Figure 1. Effect of RVT on Δψm. Spermatozoa were obtained from ductus deferens in M-16 medium, pooled and incubated with RVT, Fe2+/asc or RVT + Fe2+/asc. Δψm was determined using the Mito ProbeJC-1 assay kit and the fluorescence was measured on a spectrofluorometer. Values represent the mean ± SD of three independent experiments performed in duplicate. * p < 0.05 vs. control group. ** p < 0.05 vs. Fe2+/asc group.
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Figure 2. Effect of RVT treatment on intracellular ROS levels. Spermatozoa were obtained from ductus deferens in M-16 medium, pooled and incubated with RVT, Fe2+/asc or RVT + Fe2+/asc. ROS levels were evaluated using the CM-H2DCFDA reagent. Fluorescence was measured in a spectrofluorometer. Values represent the mean ± SD of three independent experiments performed in duplicate. * p < 0.001 vs. control group. ** p < 0.001 vs. Fe2+/asc group.

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Figure 2. Effect of RVT treatment on intracellular ROS levels. Spermatozoa were obtained from ductus deferens in M-16 medium, pooled and incubated with RVT, Fe2+/asc or RVT + Fe2+/asc. ROS levels were evaluated using the CM-H2DCFDA reagent. Fluorescence was measured in a spectrofluorometer. Values represent the mean ± SD of three independent experiments performed in duplicate. * p < 0.001 vs. control group. ** p < 0.001 vs. Fe2+/asc group.
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3.4. Effect of RVT on SOD and GPX Activity

SOD and GPX activity was analyzed in the spermatozoa of all treatments groups to evaluate oxidative stress. Compared with the control, treatment only with ferrous iron/ascorbate led to a significantly greater GPX activity in spermatozoa (1.76 fold; Figure 3). Contrarily, compared to treatment only with ferrous iron/ascorbate, pretreatment with RVT followed by exposure to ferrous iron/ascorbate resulted in significantly lower GPX activity (1.32 fold). No significant differences were found in SOD activity between any of the groups (Figure 4).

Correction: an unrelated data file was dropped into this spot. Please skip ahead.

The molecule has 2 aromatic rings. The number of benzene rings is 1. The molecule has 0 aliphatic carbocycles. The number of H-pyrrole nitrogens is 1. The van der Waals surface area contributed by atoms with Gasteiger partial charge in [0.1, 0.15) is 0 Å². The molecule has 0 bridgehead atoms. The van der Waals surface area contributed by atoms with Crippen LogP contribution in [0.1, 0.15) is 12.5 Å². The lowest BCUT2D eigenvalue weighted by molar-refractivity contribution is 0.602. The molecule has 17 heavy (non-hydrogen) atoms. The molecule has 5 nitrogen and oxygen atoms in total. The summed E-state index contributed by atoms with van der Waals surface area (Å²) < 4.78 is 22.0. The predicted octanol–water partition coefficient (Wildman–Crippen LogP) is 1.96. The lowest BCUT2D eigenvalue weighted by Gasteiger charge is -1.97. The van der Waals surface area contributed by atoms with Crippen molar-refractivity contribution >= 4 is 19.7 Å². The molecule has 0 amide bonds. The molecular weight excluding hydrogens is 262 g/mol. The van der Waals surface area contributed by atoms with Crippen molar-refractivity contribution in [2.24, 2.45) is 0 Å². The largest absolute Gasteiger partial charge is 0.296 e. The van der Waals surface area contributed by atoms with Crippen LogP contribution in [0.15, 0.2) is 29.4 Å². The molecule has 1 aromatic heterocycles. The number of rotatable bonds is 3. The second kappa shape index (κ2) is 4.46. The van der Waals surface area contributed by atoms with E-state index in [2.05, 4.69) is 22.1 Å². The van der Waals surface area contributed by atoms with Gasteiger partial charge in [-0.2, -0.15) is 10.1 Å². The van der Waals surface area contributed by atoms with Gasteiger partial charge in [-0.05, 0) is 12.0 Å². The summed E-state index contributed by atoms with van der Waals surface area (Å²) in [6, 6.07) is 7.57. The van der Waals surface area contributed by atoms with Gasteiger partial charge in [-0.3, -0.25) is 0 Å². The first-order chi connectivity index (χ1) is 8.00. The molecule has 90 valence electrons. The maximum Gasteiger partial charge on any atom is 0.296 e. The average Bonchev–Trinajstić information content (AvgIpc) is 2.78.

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Figure 3. Effect of RVT on GPX activity. Spermatozoa were obtained from ductus deferens in M-16 medium, pooled and incubated with RVT, Fe2+/asc or RVT + Fe2+/asc. Activity of GPX was measured with a spectrophotometer after using the RANSEL assay kit. Values represent the mean ± SD of three independent experiments performed in duplicate. * p < 0.05 vs. control group. ** p < 0.05 vs. Fe2+/asc group.

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Figure 3. Effect of RVT on GPX activity. Spermatozoa were obtained from ductus deferens in M-16 medium, pooled and incubated with RVT, Fe2+/asc or RVT + Fe2+/asc. Activity of GPX was measured with a spectrophotometer after using the RANSEL assay kit. Values represent the mean ± SD of three independent experiments performed in duplicate. * p < 0.05 vs. control group. ** p < 0.05 vs. Fe2+/asc group.
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Figure 4. Effect of RVT on SOD activity. Spermatozoa were obtained from ductus deferens in M-16 medium, pooled and incubated with RVT, Fe2+/asc or RVT + Fe2+/asc. Enzymatic activity of SOD was measured with a spectrophotometer after using the RANSOD assay kit. Values represent the mean ± SD of three independent experiments performed in duplicate. No significant differences were observed.